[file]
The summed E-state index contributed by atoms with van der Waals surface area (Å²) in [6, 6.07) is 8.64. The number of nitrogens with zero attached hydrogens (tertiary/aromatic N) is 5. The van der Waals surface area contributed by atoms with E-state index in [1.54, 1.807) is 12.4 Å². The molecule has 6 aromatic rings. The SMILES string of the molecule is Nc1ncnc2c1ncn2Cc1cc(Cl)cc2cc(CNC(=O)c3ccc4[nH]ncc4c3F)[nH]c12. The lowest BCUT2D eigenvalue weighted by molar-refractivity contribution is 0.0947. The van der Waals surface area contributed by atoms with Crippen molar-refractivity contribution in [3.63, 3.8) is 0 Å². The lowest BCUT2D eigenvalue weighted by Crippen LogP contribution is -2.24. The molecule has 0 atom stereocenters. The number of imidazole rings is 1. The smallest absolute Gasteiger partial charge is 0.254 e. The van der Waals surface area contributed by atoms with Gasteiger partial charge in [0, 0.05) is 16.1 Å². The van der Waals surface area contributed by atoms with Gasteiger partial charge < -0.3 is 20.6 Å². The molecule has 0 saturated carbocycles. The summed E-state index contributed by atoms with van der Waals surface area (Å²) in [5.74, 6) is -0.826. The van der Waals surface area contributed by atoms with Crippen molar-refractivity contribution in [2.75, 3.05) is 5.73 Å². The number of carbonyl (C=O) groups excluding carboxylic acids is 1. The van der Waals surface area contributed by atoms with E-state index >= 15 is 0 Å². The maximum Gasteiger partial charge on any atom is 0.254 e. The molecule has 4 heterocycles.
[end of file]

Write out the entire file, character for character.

The summed E-state index contributed by atoms with van der Waals surface area (Å²) in [6, 6.07) is 8.64. The number of nitrogens with zero attached hydrogens (tertiary/aromatic N) is 5. The van der Waals surface area contributed by atoms with E-state index in [1.54, 1.807) is 12.4 Å². The molecule has 6 aromatic rings. The SMILES string of the molecule is Nc1ncnc2c1ncn2Cc1cc(Cl)cc2cc(CNC(=O)c3ccc4[nH]ncc4c3F)[nH]c12. The lowest BCUT2D eigenvalue weighted by molar-refractivity contribution is 0.0947. The van der Waals surface area contributed by atoms with Crippen molar-refractivity contribution in [3.63, 3.8) is 0 Å². The lowest BCUT2D eigenvalue weighted by Crippen LogP contribution is -2.24. The molecule has 0 atom stereocenters. The number of imidazole rings is 1. The smallest absolute Gasteiger partial charge is 0.254 e. The van der Waals surface area contributed by atoms with Gasteiger partial charge in [0, 0.05) is 16.1 Å². The van der Waals surface area contributed by atoms with Gasteiger partial charge < -0.3 is 20.6 Å². The molecule has 0 saturated carbocycles. The summed E-state index contributed by atoms with van der Waals surface area (Å²) in [5.74, 6) is -0.826. The van der Waals surface area contributed by atoms with Crippen molar-refractivity contribution in [2.75, 3.05) is 5.73 Å². The number of carbonyl (C=O) groups excluding carboxylic acids is 1. The van der Waals surface area contributed by atoms with E-state index >= 15 is 0 Å². The maximum Gasteiger partial charge on any atom is 0.254 e. The molecule has 4 heterocycles.